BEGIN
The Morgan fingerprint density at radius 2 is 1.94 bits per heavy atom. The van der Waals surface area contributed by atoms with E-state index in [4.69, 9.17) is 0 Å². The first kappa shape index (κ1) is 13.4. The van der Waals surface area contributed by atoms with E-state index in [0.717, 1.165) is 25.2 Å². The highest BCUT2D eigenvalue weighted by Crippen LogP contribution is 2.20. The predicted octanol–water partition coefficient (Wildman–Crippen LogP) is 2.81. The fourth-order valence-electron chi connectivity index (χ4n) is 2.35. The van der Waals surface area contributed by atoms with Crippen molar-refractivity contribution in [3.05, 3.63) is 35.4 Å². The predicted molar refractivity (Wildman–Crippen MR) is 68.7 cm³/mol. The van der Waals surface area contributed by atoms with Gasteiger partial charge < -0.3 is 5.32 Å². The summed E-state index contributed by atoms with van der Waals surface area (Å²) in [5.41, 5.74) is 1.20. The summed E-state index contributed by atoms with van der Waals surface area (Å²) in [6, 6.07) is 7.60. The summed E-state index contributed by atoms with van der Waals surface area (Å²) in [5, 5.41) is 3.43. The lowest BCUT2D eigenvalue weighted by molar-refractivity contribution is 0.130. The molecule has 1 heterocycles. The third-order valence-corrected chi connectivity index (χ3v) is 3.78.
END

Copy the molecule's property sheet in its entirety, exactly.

The Morgan fingerprint density at radius 2 is 1.94 bits per heavy atom. The van der Waals surface area contributed by atoms with E-state index in [4.69, 9.17) is 0 Å². The first kappa shape index (κ1) is 13.4. The van der Waals surface area contributed by atoms with E-state index in [0.717, 1.165) is 25.2 Å². The highest BCUT2D eigenvalue weighted by Crippen LogP contribution is 2.20. The predicted octanol–water partition coefficient (Wildman–Crippen LogP) is 2.81. The fourth-order valence-electron chi connectivity index (χ4n) is 2.35. The van der Waals surface area contributed by atoms with Crippen molar-refractivity contribution in [3.05, 3.63) is 35.4 Å². The predicted molar refractivity (Wildman–Crippen MR) is 68.7 cm³/mol. The van der Waals surface area contributed by atoms with Gasteiger partial charge < -0.3 is 5.32 Å². The summed E-state index contributed by atoms with van der Waals surface area (Å²) in [5.41, 5.74) is 1.20. The summed E-state index contributed by atoms with van der Waals surface area (Å²) in [6, 6.07) is 7.60. The summed E-state index contributed by atoms with van der Waals surface area (Å²) in [5, 5.41) is 3.43. The lowest BCUT2D eigenvalue weighted by molar-refractivity contribution is 0.130. The molecule has 1 heterocycles. The third-order valence-corrected chi connectivity index (χ3v) is 3.78.